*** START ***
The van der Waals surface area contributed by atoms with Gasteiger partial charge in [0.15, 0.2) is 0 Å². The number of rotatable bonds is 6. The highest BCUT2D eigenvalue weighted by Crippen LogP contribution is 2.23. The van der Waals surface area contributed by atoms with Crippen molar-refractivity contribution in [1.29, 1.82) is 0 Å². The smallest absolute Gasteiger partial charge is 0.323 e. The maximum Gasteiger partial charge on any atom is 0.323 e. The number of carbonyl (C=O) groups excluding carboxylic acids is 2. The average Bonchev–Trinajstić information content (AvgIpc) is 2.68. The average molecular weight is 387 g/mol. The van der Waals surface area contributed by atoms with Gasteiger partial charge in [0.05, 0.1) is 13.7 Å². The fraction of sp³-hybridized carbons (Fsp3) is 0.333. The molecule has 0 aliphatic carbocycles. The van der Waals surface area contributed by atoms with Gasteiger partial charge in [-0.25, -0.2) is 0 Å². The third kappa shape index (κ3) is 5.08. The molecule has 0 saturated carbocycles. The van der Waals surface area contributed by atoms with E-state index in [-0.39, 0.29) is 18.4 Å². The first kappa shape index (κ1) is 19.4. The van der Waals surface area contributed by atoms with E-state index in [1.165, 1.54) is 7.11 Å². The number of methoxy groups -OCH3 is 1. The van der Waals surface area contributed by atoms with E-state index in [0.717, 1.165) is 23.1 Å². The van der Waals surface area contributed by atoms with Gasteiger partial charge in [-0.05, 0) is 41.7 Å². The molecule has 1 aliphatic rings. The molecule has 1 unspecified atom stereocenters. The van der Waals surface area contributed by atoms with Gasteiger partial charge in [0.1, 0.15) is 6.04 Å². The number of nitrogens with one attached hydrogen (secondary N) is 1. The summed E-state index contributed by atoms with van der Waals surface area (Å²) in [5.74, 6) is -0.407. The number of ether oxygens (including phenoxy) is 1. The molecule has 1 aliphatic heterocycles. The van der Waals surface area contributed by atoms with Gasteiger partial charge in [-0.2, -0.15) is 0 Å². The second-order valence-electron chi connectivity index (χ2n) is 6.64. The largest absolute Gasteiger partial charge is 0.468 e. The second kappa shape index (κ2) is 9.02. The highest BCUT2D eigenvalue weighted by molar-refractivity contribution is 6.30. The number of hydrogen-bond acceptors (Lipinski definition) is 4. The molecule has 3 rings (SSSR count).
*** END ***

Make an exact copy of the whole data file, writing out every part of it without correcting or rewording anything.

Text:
The van der Waals surface area contributed by atoms with Gasteiger partial charge in [0.15, 0.2) is 0 Å². The number of rotatable bonds is 6. The highest BCUT2D eigenvalue weighted by Crippen LogP contribution is 2.23. The van der Waals surface area contributed by atoms with Crippen molar-refractivity contribution in [1.29, 1.82) is 0 Å². The smallest absolute Gasteiger partial charge is 0.323 e. The maximum Gasteiger partial charge on any atom is 0.323 e. The number of carbonyl (C=O) groups excluding carboxylic acids is 2. The average Bonchev–Trinajstić information content (AvgIpc) is 2.68. The average molecular weight is 387 g/mol. The van der Waals surface area contributed by atoms with Gasteiger partial charge in [0.05, 0.1) is 13.7 Å². The fraction of sp³-hybridized carbons (Fsp3) is 0.333. The molecule has 0 aliphatic carbocycles. The van der Waals surface area contributed by atoms with Gasteiger partial charge in [-0.25, -0.2) is 0 Å². The third kappa shape index (κ3) is 5.08. The molecule has 0 saturated carbocycles. The van der Waals surface area contributed by atoms with E-state index in [-0.39, 0.29) is 18.4 Å². The first kappa shape index (κ1) is 19.4. The van der Waals surface area contributed by atoms with E-state index in [1.165, 1.54) is 7.11 Å². The number of methoxy groups -OCH3 is 1. The van der Waals surface area contributed by atoms with E-state index in [0.717, 1.165) is 23.1 Å². The van der Waals surface area contributed by atoms with Gasteiger partial charge in [-0.05, 0) is 41.7 Å². The molecule has 1 aliphatic rings. The molecule has 1 unspecified atom stereocenters. The van der Waals surface area contributed by atoms with Gasteiger partial charge in [0.1, 0.15) is 6.04 Å². The number of nitrogens with one attached hydrogen (secondary N) is 1. The summed E-state index contributed by atoms with van der Waals surface area (Å²) in [5.74, 6) is -0.407. The number of ether oxygens (including phenoxy) is 1. The molecule has 1 aliphatic heterocycles. The van der Waals surface area contributed by atoms with Gasteiger partial charge in [-0.2, -0.15) is 0 Å². The second-order valence-electron chi connectivity index (χ2n) is 6.64. The largest absolute Gasteiger partial charge is 0.468 e. The second kappa shape index (κ2) is 9.02. The highest BCUT2D eigenvalue weighted by molar-refractivity contribution is 6.30. The number of hydrogen-bond acceptors (Lipinski definition) is 4. The molecule has 3 rings (SSSR count).